Tips for launching and retrieving boats
Boat ramps are the launching pads to marine adventure. But launching and retrieving can be daunting, particularly when the ramps are busy. The secret to a pleasurable outing is undoubtedly practice and experience combined with a little etiquette and common sense. However, the problem with common sense is that it isn't all that common!
It goes without saying that your trailer boat should be in a safe and seaworthy condition. If it has been sitting idle for a period of time, ensure that the package is ready for action. This obviously includes ensuring the engine is serviced, batteries are charged, electronics and communications are checked, safety equipment is intact, accessible and in date, and a safe tide and forecast for your intended launching zone is checked.
But there's some less obvious items, listed below, that can cause strife at the boat ramp that are often overlooked. Tie down straps can become rusted and seized, winch cables and straps can deteriorate and snap, and even the winch ratchet tongue can wear or break. Perhaps the most common form of annoyance is when galvanised D-shackles on safety chains seize, and most only find out when the boat is in the water and set for release.
Should I mention how many times I've seen excited boaties in an absolute tizz as they have misplaced their removable winch handle? Or in their excitement to be first to their favourite fishing spot, they’ve left the removable handle on the winch – as they drive the empty trailer back up to the carpark where it rattles off to be lost forever!
Maintenance of trailer lights, brakes and bearings is vital, but how many people inspect galvanised or zinc plated washers and split pins retaining the rollers? Many pristine hulls have suffered a hole and gouge due to rollers popping off at critical moments during launch and retrieve.
Another item that is often overlooked is the bung. Believe it or not, bungs can make or break your boating adventure. Many times I have heard the frustrated cry; “they were there when I left home!” Be sure to carry a spare set, keep them in a well-defined place and ensure you’ve checked your bung seals. Like all rubber and plastic products, they can deteriorate and split and the resulting boat full of water isn't an advisable venture.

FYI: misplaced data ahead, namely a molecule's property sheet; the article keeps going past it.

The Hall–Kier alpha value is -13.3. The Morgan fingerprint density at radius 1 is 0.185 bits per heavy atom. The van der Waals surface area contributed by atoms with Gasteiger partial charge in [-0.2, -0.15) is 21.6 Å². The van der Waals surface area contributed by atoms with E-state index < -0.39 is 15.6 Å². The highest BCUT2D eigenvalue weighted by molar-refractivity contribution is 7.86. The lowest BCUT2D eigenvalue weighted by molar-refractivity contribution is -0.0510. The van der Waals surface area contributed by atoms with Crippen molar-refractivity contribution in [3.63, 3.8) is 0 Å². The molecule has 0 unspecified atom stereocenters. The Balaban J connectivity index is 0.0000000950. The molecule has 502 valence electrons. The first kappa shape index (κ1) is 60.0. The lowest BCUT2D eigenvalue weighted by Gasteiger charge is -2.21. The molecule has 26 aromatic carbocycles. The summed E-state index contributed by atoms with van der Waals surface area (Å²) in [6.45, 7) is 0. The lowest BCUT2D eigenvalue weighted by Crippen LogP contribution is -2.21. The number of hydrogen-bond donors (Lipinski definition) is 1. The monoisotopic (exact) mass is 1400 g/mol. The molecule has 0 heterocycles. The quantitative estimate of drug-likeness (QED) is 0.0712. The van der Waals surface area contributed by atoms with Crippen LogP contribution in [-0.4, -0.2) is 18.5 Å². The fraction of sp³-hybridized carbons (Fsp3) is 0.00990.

That old length of unused Telstra rope really isn't a great piece of security for your precious trailer boat. Invest in a couple of high-quality marine ropes; one for the bow, (called a “painter” in maritime terminology) and one for the stern. Learning a few basic knots may save your boat from drifting off into the current or prevent the frustration from self-locking alternatives. Bowlines and rolling hitches are a couple of good basic knots and learning to securely hitch to a bollard is essential.
Practice Makes Perfect
Our ramps can be busy hives of activity filled with excited boaties keen to get on the water. A frantic boat ramp is no place for the inexperienced, especially those with poor reversing skills. If you're no good at backing a trailer then find an empty car park and practice, practice, practice.
Marine etiquette and safety dictates that retrieving boats have right of way before those launching. This can be difficult to achieve with a queue of boats lining up to launch whilst the early birds are returning, particularly with the limited temporary mooring facilities of most ramps. Patience, courtesy, common sense and communication are far better options than conflict.
The marine environment is a whole new world at night, requiring a different skillset to daylight hours. The most important etiquette on a ramp in the dark is to turn your headlights to ‘park’. This enables you to see your taillights for reversing but doesn't obscure other ramp users’ vision with your headlights beaming in their eyes and rear-view mirrors as they try to reverse down the ramp. Don't turn them off altogether or you are likely to be wearing someone else's outboard motor as a bonnet mascot!
Even experienced boaties can have off days, so if you are having difficulties and are offered assistance then don't let pride get in the way. Our modern technologies offer terrific boat trailers and accessories, mostly with drive on/off operation making launch and retrieve a breeze in all but the worst situations. If you are new to the equipment, and especially the method, then visit a busy boat ramp and learn from others.
Wind, tide and other climatic variables can take an easy launch in deep water to a nightmare retrieval in dangerous conditions in very little time. Always consider the forecasted tide and weather exposure before you launch and you will find, as many others have, that life is certainly far better with a boat.